UCLA study finds robotic-assisted prostate surgery offers better cancer control
An observational study from UCLA's Jonsson Comprehensive Cancer comparing robotic-assisted prostate surgery to open surgery for prostate cancer found that patients who had robotic surgery had fewer instances of cancer cells at the edge of the surgical specimen, or fewer positive margins, and less need of additional cancer treatments, such as hormone therapy or radiation, than patients who had open surgery.
Led by Dr. Jim Hu, Associate Professor and Henry E. Singleton Chair in Urology and director of robotic and minimally invasive surgery, the study was published online ahead of press in the journal European Urology.
Although it is becoming more popular, robotic-assisted radical prostatectomy (RARP) - the complete removal of the prostate using a robotic apparatus - has remained controversial because there was little evidence of better cancer control over open radical prostatectomy (ORP), the traditional surgical approach, which is also less costly.
In an effort to determine whether or not robotic surgery offered an advantage, Hu and colleagues conducted a retrospective study comparing 5,556 patients who received RARP to 7,878 who received ORP during the years 2004 and 2009. Data was provided by the Surveillance, Epidemiology, and End Results (SEER)-Medicare, program of cancer registries that collect clinical and demographic information for persons with cancer.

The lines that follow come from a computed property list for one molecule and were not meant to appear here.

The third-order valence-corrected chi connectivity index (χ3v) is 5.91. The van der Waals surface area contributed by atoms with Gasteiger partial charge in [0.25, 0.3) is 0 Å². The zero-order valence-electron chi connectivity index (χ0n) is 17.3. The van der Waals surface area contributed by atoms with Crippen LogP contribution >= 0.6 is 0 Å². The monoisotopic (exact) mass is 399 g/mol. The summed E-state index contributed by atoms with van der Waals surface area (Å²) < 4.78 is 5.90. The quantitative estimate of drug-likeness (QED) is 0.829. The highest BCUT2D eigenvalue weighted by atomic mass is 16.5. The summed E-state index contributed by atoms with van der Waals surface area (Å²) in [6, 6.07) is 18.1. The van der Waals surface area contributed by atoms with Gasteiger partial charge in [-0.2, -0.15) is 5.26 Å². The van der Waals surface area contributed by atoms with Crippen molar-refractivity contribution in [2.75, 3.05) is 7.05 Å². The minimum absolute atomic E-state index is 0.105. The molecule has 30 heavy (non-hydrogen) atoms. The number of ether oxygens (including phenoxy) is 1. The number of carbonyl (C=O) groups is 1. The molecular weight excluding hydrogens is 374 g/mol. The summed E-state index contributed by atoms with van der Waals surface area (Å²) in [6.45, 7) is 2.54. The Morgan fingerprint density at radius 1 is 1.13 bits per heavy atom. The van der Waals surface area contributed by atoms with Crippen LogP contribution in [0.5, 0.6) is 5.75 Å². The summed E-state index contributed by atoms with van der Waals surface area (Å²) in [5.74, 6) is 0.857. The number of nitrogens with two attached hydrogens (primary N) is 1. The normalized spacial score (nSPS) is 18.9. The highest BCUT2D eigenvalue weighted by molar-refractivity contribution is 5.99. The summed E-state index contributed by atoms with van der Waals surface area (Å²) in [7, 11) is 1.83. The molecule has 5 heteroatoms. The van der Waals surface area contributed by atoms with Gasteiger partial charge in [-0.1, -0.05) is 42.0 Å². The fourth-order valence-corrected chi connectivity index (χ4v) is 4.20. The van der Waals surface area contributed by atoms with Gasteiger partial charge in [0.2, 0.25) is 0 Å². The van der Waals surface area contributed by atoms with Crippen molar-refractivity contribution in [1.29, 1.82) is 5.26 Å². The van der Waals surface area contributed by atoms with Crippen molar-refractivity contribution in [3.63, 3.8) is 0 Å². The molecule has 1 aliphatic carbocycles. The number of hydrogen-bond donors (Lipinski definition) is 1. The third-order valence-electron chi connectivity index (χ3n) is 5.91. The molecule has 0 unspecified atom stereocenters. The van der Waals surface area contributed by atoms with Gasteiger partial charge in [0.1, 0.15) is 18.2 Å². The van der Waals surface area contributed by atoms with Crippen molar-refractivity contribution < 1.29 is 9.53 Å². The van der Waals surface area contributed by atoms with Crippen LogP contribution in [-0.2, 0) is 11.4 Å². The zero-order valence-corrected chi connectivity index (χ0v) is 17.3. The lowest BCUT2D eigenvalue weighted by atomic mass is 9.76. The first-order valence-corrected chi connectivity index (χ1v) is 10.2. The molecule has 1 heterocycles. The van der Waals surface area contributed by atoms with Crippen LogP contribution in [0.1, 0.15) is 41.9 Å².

The researchers compared the two groups by surgical margin status, which is the amount of cancer cells at the edge of the prostate specimen. A positive margin may result from cutting through the cancer and leaving some cancer behind, rather than cutting around the cancer completely. A positive margin for prostate cancer has been shown to lead to a greater risk of prostate cancer recurrence and death from the disease. Hu and colleagues also assessed the use of additional cancer therapy (androgen deprivation, or hormone therapy, and radiation) after robotic versus open surgery.
They found that RARP was associated with 5 percent fewer positive surgical margins (those that tested positive for the presence of cancer), 13.6 percent versus 18.3 percent for ORP, and this difference was greater for patients with intermediate- and high-risk prostate cancer. Patients who had robotic surgery also had a one-third reduction in likelihood of using additional cancer therapy within 24 months after robotic surgery compared to open surgery.
These findings show that despite a greater upfront cost of robotic surgery, the fewer positive surgical margins and less need for radiation therapy after robotic surgery may translate into less downstream costs and side effects of radiation and hormone therapy.